CAM Assist for 3+2 axis components: earning machinists’ trust

Andy Cheadle
March 12, 2024
CAM Assist for 3+2 axis components: earning machinists’ trust

At CloudNC, we just hit a substantive landmark: our CAM Assist solution, which accelerates and automates CNC strategy creation with AI, can now help machinists make components for 3+2 axis CNC machines.

While creating strategies to machine 3-axis components was already challenging enough, doing the same for 3+2 axis parts is many orders of magnitude more difficult, given that there’s effectively multiple new, different approach directions to make every feature of those parts with. It’s combinatorially explosive (ie - the potential amount of solutions is exponential!), making it even harder to get our algorithms accurate, and the results precise.  

Solving that puzzle has real impact. This advance means that our technology can now be applied to the bulk of the world’s machining work for the first time - we estimate that CAM Assist now covers around two-thirds of global machining activity.

In addition, our users tell us that because 3+2 axis programming is that much more complex, CAM Assist will be even more effective at finding opportunities for efficiency within it. As a result, we’re already seeing a surge in interest from machinists keen to see if it lives up to expectations as we enter this new frontier.

But with that added interest and increased potential application, there’s a new question for us to answer: how do we make sure machinists are convinced that CAM Assist can help them?

Machining differential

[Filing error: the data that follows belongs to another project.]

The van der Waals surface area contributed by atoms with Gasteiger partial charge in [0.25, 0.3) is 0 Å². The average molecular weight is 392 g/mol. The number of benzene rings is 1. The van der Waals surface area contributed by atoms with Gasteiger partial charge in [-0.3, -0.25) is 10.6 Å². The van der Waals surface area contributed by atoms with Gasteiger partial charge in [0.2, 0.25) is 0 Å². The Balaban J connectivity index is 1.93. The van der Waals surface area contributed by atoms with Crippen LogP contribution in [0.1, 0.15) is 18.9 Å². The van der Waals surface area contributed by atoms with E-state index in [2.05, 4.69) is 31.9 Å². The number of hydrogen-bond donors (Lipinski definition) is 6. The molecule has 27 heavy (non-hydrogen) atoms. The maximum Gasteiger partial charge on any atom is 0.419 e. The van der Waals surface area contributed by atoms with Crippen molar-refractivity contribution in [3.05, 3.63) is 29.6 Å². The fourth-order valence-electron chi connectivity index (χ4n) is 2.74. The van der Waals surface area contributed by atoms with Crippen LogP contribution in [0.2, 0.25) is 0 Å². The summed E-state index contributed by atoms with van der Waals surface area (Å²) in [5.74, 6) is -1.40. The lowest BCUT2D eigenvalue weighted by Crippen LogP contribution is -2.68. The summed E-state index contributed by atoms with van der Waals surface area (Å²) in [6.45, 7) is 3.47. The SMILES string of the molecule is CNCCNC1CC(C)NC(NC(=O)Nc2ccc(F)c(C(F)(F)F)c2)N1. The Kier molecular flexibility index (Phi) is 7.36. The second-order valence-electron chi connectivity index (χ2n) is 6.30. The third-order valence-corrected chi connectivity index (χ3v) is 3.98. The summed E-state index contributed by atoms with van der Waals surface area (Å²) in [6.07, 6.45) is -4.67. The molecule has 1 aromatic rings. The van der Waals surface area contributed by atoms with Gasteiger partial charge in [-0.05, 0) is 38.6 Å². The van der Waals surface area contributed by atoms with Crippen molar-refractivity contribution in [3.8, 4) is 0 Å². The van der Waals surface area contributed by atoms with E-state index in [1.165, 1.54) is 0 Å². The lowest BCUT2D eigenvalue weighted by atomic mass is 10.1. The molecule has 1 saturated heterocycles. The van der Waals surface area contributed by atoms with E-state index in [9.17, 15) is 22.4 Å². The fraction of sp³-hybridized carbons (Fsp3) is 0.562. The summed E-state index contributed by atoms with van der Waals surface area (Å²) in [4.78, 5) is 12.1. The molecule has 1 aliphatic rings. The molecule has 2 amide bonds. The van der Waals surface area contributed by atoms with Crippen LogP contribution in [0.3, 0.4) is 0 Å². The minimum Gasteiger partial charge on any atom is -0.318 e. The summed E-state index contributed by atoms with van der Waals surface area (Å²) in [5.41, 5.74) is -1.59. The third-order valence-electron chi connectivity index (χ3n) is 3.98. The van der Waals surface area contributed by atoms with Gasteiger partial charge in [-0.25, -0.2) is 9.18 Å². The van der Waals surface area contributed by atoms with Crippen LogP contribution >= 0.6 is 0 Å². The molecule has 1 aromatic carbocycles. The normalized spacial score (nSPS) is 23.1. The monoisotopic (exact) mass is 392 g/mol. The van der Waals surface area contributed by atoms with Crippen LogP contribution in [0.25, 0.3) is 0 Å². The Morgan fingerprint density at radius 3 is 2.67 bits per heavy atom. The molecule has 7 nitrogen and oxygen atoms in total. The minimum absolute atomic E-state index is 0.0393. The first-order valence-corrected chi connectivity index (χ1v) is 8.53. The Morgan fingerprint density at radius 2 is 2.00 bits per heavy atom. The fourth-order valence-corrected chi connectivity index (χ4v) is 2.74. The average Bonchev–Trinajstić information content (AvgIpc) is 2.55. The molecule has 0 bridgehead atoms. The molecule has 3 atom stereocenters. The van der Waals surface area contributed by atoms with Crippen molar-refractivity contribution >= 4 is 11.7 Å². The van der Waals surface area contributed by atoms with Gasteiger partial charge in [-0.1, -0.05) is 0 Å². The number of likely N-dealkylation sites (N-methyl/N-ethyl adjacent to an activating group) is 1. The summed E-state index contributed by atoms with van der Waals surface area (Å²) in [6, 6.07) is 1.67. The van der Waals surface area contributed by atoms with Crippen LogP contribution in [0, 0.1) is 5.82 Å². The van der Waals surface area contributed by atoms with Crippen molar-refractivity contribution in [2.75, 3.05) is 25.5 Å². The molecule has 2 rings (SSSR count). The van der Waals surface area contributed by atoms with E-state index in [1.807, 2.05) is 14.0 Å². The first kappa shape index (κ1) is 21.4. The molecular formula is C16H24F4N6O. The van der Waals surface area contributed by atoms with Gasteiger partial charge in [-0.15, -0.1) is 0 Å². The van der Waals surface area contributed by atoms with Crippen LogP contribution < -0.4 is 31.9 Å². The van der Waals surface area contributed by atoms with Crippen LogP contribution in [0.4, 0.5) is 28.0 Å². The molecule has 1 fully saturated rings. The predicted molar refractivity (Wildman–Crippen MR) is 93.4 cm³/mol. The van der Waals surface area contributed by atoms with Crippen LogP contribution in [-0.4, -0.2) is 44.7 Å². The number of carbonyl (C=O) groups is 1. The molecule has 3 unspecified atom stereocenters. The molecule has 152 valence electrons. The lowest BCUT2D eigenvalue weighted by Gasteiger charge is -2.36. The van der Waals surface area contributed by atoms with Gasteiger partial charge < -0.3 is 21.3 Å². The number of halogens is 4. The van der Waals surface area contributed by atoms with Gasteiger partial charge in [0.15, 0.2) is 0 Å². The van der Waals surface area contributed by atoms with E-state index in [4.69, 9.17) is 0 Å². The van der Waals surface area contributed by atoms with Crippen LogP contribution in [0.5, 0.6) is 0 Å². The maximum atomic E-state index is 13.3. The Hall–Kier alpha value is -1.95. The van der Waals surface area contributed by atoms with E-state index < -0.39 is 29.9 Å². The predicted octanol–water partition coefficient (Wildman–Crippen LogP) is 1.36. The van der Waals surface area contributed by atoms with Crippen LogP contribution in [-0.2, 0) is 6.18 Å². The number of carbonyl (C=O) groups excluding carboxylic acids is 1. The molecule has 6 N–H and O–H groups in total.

In practice, how CAM Assist works is this: our AI understands (almost) every way in which a CNC machine could make all aspects of a component, as well as the rules of machining them and the physics involved.

To generate the program to make a new component, it processes the potential appropriate methods and decides which combination would create an efficient machining strategy. That might require billions of calculations, requiring some extremely complex, proprietary code to process in an effective time frame.

However, that’s very much not how a human would create a program to make the same component. A skilled machinist would consider a much more limited number of methods based on their years of experience, training and intuition, and decide on the best of those. Their choice might well be influenced by factors the AI wouldn’t factor in: like which tools in the workshop are more reliable, or even more satisfying to use.

That divergence means the AI may come up with effective working solutions that aren’t naturally intuitive to a skilled machinist. For example, perhaps the program proposed sending the tool into tight areas around the vice in a way beyond the machinist’s regular comfort level, or generates a way of creating a feature with a specific tool that the user wouldn’t even have thought of as an option.